Q: The 2015/16 saw you make 36 appearances, the most you made in any campaign for the Stags. Over half of those appearances were as a substitute. Given the form you displayed the previous season, did you expect to start more games or were you happy with the amount of game time you were given as still a young professional.
A: Every player wants to play every game, it doesn't matter how old you are. But I was more than happy at playing 36 games in my first full season in the first team.
Q: That season saw you do the double over Notts County with a 7-0 aggregate score. They must be two of your favourite games to have taken part in as a Stags player?
A: Those two game are massive highlights for me, especially the home game because I started and had a good game.
Q: The start to the following season saw you struggle with a groin injury. In a season in which you went on to make just 11 appearances for Mansfield, with only two starts, how big of a setback was that injury?
A: The injury was a massive setback for me because I missed the whole of pre-season. I made a massive mistake when I came back, the team was struggling so I started to take painkillers and rushed back when the injury hadn't healed because I wanted to try and help the team. But looking back at it, it was silly because it made me look a bad player and I wasn't helping the team because I was still injured.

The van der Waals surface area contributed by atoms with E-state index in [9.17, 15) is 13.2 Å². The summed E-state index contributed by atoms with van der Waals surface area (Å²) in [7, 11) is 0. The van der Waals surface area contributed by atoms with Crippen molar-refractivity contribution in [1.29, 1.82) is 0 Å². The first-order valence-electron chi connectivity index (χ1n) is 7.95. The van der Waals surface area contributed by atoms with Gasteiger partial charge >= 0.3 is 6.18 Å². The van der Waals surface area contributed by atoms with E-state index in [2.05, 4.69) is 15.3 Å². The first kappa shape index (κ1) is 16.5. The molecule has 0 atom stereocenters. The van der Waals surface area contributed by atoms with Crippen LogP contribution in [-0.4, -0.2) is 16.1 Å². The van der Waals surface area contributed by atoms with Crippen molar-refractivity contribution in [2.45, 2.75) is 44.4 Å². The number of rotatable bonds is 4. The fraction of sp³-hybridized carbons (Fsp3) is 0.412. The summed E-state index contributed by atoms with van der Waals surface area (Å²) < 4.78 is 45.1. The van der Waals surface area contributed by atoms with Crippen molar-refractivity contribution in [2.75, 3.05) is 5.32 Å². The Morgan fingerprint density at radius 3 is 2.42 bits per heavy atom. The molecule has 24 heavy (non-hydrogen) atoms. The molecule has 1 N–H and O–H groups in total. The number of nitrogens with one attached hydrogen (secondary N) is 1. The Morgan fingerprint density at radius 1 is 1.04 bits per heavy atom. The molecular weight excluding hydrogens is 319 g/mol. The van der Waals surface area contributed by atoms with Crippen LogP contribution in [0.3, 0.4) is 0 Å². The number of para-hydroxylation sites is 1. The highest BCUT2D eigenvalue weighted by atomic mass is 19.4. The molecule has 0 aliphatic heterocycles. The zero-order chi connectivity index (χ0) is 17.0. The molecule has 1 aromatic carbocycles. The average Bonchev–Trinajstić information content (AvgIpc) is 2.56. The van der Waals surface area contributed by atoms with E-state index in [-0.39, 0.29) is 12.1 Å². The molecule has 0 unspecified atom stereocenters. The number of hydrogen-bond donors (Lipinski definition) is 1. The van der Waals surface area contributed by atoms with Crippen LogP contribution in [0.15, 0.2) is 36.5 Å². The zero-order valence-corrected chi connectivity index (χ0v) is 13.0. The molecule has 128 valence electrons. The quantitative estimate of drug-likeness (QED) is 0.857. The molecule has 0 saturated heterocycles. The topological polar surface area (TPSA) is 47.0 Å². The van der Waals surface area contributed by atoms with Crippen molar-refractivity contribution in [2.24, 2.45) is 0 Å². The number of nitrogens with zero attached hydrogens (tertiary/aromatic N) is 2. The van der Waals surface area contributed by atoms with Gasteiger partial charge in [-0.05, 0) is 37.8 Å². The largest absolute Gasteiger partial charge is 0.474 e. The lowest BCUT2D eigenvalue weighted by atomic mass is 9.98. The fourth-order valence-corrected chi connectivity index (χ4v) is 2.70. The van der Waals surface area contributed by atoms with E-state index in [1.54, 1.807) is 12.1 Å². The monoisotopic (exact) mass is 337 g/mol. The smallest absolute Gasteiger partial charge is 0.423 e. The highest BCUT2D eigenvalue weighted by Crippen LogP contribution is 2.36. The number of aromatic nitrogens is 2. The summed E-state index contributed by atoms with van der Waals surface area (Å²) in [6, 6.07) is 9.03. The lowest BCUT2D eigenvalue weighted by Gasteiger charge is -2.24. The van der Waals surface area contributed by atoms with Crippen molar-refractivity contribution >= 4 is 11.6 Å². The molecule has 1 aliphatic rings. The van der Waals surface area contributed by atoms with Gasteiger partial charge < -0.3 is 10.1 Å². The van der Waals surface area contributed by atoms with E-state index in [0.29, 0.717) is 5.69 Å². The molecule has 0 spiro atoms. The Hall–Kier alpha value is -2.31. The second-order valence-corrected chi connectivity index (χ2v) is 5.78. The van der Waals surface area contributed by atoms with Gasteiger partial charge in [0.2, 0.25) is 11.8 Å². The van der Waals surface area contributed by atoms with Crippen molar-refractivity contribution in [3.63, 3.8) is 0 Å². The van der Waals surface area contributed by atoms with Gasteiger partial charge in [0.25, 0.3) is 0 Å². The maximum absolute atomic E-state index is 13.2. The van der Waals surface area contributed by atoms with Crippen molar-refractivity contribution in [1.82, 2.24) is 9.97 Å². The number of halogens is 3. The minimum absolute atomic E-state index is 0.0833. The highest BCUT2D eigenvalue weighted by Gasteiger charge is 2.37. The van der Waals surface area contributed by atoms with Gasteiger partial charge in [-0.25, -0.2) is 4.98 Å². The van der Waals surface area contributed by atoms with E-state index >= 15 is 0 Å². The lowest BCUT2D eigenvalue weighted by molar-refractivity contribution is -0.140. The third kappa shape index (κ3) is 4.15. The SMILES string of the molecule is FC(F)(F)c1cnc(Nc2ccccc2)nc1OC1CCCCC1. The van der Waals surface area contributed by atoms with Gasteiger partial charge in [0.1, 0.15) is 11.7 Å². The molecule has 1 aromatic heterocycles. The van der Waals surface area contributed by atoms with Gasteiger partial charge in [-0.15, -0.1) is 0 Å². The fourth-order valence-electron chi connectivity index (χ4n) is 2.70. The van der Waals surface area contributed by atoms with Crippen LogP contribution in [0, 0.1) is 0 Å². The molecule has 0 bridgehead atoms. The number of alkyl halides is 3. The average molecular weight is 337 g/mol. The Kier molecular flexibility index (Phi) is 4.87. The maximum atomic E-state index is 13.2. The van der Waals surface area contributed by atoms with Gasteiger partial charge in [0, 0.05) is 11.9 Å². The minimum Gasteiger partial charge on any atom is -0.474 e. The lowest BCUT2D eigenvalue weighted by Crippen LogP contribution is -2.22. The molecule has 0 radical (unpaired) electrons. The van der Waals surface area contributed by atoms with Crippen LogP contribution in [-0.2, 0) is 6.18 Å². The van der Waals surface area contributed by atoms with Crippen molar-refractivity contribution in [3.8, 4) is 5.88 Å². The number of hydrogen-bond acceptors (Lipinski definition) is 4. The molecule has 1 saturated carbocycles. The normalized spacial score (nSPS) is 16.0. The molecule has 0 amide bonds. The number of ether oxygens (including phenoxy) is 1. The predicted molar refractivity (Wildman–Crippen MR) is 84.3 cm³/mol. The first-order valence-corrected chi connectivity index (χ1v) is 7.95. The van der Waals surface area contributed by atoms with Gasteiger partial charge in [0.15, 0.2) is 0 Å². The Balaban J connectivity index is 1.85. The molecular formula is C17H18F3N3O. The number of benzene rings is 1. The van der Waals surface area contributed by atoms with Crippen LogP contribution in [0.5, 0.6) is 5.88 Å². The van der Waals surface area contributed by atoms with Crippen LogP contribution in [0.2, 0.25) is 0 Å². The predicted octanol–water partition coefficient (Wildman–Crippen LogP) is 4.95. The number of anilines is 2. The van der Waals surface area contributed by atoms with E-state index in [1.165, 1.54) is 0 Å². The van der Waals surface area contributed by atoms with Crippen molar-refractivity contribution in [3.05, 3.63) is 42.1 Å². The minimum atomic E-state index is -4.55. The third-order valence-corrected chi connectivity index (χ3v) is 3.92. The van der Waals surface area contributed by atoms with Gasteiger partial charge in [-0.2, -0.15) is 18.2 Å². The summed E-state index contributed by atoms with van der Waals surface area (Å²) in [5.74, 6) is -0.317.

Q: You returned to the first team picture around October 2016, which was Adam Murray's last month in charge of the club. Casting your mind back to that time, do you think the team were ready for a change of manager or do you feel Adam Murray should have been given more time. Did he still have the support of the dressing room?
A: I definitely think he should have been given more time. If I remember rightly, we had a lot of injuries that season but I am sure we would of stayed up under Adam. From being in the changing room everyday, I thought he had the backing of every player in the team.
Q: Steve Evans took the reigns in November 2016. We'll come on to other matters shortly, but can you recall your initial feelings when Evans was appointed, and any early conversations you had with him regarding your future?
A: Obviously you read and hear stuff and I was expecting him to be this massive screamer and shouter but he wasn't that bad at all. I have never been one to go up to the managers office for a chat, so I didn't really speak to him until he told me Barrow wanted to sign me on loan.
Q: After a handful of appearances, including a start against Wycombe in the Football League Trophy, you were loaned out to Barrow until the end of the season. Steve Evans went on record as saying you had a bright future at the club and that you may have been unhappy with how you had been treated before he got there. How did you feel about going out on loan at that stage with club pushing for a play-off place?